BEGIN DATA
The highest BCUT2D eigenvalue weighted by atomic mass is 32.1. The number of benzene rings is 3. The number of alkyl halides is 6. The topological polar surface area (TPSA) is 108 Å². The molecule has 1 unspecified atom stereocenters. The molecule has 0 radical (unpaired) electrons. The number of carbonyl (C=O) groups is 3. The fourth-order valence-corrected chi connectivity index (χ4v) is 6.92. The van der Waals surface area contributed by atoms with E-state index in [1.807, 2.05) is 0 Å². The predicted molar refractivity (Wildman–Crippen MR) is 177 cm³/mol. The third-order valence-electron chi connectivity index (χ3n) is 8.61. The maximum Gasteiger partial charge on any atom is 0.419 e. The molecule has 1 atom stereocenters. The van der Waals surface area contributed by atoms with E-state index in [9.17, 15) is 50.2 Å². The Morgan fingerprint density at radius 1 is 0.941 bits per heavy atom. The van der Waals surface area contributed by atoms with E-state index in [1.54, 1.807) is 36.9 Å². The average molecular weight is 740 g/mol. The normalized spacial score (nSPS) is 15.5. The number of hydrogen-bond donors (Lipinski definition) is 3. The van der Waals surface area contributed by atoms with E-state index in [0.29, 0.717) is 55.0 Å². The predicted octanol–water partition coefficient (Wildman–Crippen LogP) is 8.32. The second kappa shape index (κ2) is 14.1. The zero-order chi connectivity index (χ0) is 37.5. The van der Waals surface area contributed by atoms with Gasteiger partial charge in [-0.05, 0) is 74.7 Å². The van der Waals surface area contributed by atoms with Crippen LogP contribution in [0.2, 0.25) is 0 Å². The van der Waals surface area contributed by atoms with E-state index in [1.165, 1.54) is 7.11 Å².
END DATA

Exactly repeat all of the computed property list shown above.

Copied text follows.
The highest BCUT2D eigenvalue weighted by atomic mass is 32.1. The number of benzene rings is 3. The number of alkyl halides is 6. The topological polar surface area (TPSA) is 108 Å². The molecule has 1 unspecified atom stereocenters. The molecule has 0 radical (unpaired) electrons. The number of carbonyl (C=O) groups is 3. The fourth-order valence-corrected chi connectivity index (χ4v) is 6.92. The van der Waals surface area contributed by atoms with E-state index in [1.807, 2.05) is 0 Å². The predicted molar refractivity (Wildman–Crippen MR) is 177 cm³/mol. The third-order valence-electron chi connectivity index (χ3n) is 8.61. The maximum Gasteiger partial charge on any atom is 0.419 e. The molecule has 1 atom stereocenters. The van der Waals surface area contributed by atoms with E-state index in [9.17, 15) is 50.2 Å². The Morgan fingerprint density at radius 1 is 0.941 bits per heavy atom. The van der Waals surface area contributed by atoms with E-state index in [1.54, 1.807) is 36.9 Å². The average molecular weight is 740 g/mol. The normalized spacial score (nSPS) is 15.5. The number of hydrogen-bond donors (Lipinski definition) is 3. The van der Waals surface area contributed by atoms with E-state index in [0.29, 0.717) is 55.0 Å². The predicted octanol–water partition coefficient (Wildman–Crippen LogP) is 8.32. The second kappa shape index (κ2) is 14.1. The zero-order chi connectivity index (χ0) is 37.5. The van der Waals surface area contributed by atoms with Gasteiger partial charge in [-0.05, 0) is 74.7 Å². The van der Waals surface area contributed by atoms with Crippen LogP contribution in [0.2, 0.25) is 0 Å². The van der Waals surface area contributed by atoms with E-state index in [1.165, 1.54) is 7.11 Å².